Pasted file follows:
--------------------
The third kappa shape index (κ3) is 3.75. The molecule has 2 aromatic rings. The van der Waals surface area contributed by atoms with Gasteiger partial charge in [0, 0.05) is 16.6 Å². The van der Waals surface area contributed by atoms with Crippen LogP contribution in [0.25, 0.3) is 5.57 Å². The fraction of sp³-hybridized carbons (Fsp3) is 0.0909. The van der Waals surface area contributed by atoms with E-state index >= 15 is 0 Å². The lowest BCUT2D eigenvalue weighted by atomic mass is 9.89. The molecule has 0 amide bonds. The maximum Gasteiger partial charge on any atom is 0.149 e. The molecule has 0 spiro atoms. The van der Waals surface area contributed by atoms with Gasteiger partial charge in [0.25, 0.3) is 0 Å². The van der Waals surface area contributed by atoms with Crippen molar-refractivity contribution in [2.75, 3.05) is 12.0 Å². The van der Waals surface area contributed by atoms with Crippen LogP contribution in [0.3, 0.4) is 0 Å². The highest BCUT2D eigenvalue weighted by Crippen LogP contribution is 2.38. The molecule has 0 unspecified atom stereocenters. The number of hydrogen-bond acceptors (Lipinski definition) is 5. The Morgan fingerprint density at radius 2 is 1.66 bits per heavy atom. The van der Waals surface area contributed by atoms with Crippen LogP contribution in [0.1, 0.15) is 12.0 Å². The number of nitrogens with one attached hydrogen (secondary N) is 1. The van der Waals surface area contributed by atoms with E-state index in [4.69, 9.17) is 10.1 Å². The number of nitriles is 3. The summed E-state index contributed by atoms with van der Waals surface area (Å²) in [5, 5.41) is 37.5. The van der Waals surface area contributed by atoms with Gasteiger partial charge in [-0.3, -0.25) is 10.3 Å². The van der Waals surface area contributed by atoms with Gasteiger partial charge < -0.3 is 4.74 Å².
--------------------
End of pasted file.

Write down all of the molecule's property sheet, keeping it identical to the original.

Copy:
The third kappa shape index (κ3) is 3.75. The molecule has 2 aromatic rings. The van der Waals surface area contributed by atoms with Gasteiger partial charge in [0, 0.05) is 16.6 Å². The van der Waals surface area contributed by atoms with Crippen LogP contribution in [0.25, 0.3) is 5.57 Å². The fraction of sp³-hybridized carbons (Fsp3) is 0.0909. The van der Waals surface area contributed by atoms with E-state index >= 15 is 0 Å². The lowest BCUT2D eigenvalue weighted by atomic mass is 9.89. The molecule has 0 amide bonds. The maximum Gasteiger partial charge on any atom is 0.149 e. The molecule has 0 spiro atoms. The van der Waals surface area contributed by atoms with Gasteiger partial charge in [0.25, 0.3) is 0 Å². The van der Waals surface area contributed by atoms with Crippen molar-refractivity contribution in [2.75, 3.05) is 12.0 Å². The van der Waals surface area contributed by atoms with Crippen LogP contribution in [0.3, 0.4) is 0 Å². The highest BCUT2D eigenvalue weighted by Crippen LogP contribution is 2.38. The molecule has 0 unspecified atom stereocenters. The number of hydrogen-bond acceptors (Lipinski definition) is 5. The Morgan fingerprint density at radius 2 is 1.66 bits per heavy atom. The van der Waals surface area contributed by atoms with Crippen LogP contribution in [0.1, 0.15) is 12.0 Å². The number of nitrogens with one attached hydrogen (secondary N) is 1. The van der Waals surface area contributed by atoms with E-state index in [4.69, 9.17) is 10.1 Å². The number of nitriles is 3. The summed E-state index contributed by atoms with van der Waals surface area (Å²) in [5, 5.41) is 37.5. The van der Waals surface area contributed by atoms with Gasteiger partial charge in [-0.3, -0.25) is 10.3 Å². The van der Waals surface area contributed by atoms with Gasteiger partial charge < -0.3 is 4.74 Å².